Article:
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East Galway GP Dr Annraoi Finnegan proposed the motion, saying that the profession faced a “huge task to try and make general practice attractive to our best and brightest”.
“We have excellent training schemes, we have excellent graduates coming through the schemes,” he said. However, all GPs knew of young trainees emigrating to countries where terms and conditions appeared to be better, he added.
“It is a problem for trade unions and even meetings like this, where we could complain all day about how bad things are. The impression that we give to young graduates is ‘this is not an area that I wish to get involved in’.”
Cork City GP Dr Daniel Hinds stressed that current trainees are “absolutely super”, but he warned that standards in training needed to be protected. “It took a long time for our peers to recognise our specialty and the last thing we need to do is dumb it down. We’re not the dumping ground for every other specialty.”
Mayo GP Dr Pat Durcan said it was unprecedented that 10 GP training places were unfilled for this year’s intake. He warned that young doctors were telling the Government and the profession that they did not wish to go into general practice.
“It’s incredibly sad. It is up to us somehow, maybe through a new contract, to change [the situation],” he said. “They don’t want to eat at our table and if they don’t want to eat at our table, we can talk about a future where we don’t have GPs — we will have nurse practitioners.”
Speaking to the media after the meeting, Dr Durcan, Assistant Programme Director with the Western Training Scheme in General Practice, said there were training vacancies in Galway, Kerry and Limerick. However, he said places in Dublin and its surrounding counties were filled.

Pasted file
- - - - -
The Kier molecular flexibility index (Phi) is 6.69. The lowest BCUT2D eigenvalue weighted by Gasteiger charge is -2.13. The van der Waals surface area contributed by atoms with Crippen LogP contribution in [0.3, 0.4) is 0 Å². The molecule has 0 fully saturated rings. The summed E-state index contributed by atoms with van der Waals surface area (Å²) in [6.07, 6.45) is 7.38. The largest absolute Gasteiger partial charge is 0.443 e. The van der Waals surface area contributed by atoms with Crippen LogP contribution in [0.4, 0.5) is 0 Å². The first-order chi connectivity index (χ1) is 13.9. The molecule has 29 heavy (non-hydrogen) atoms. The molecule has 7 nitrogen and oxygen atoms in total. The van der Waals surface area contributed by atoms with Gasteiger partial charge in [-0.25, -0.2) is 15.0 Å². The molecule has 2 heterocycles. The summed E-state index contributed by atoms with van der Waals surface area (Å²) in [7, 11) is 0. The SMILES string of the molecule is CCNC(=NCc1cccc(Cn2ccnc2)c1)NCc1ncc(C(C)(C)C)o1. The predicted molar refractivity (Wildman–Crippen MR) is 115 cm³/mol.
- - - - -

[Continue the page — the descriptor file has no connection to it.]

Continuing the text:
The Medical Independent (MI) understands that only 176 trainees are confirmed to start in July.
“You could deduce that the standard has gone down by virtue of the fact that in the past, all the places were all filled, whereas now there are 10 places that remain unfilled,” said Dr Durcan, when asked of concerns about standards.
Approximately 200 people were interviewed for places, “so there is a discrepancy between the amount of places available and the places that have been filled. That is the first time that has happened.
“It would appear that the cohort of people who are about to come onto GP training schemes are looking at the training schemes in Ireland and are deciding that they don’t want to train to be a GP in Ireland.”
Meanwhile, speaking on the issue to MI, Monaghan GP Dr Illona Duffy said: “We’ve talked about this for years — the crisis that has been coming is finally here. We can’t fill the training places. We’re finding lists closing, GPs not being replaced… There isn’t one open list in the town of Monaghan; there are waiting lists to join practices, which has never been the case before. It is a true sign that we are in crisis now. There is no point talking about new contracts until we have GPs wanting to work in general practice and able to take on new work.
Dr Illona Duffy
“Salaried GPs are not the answer and the Minister himself has acknowledged that we need to look at some reversal of the FEMPI cuts because we have to re-resource general practice to make it viable and to be able to take on the workload.”
Additional reporting by Priscilla Lynch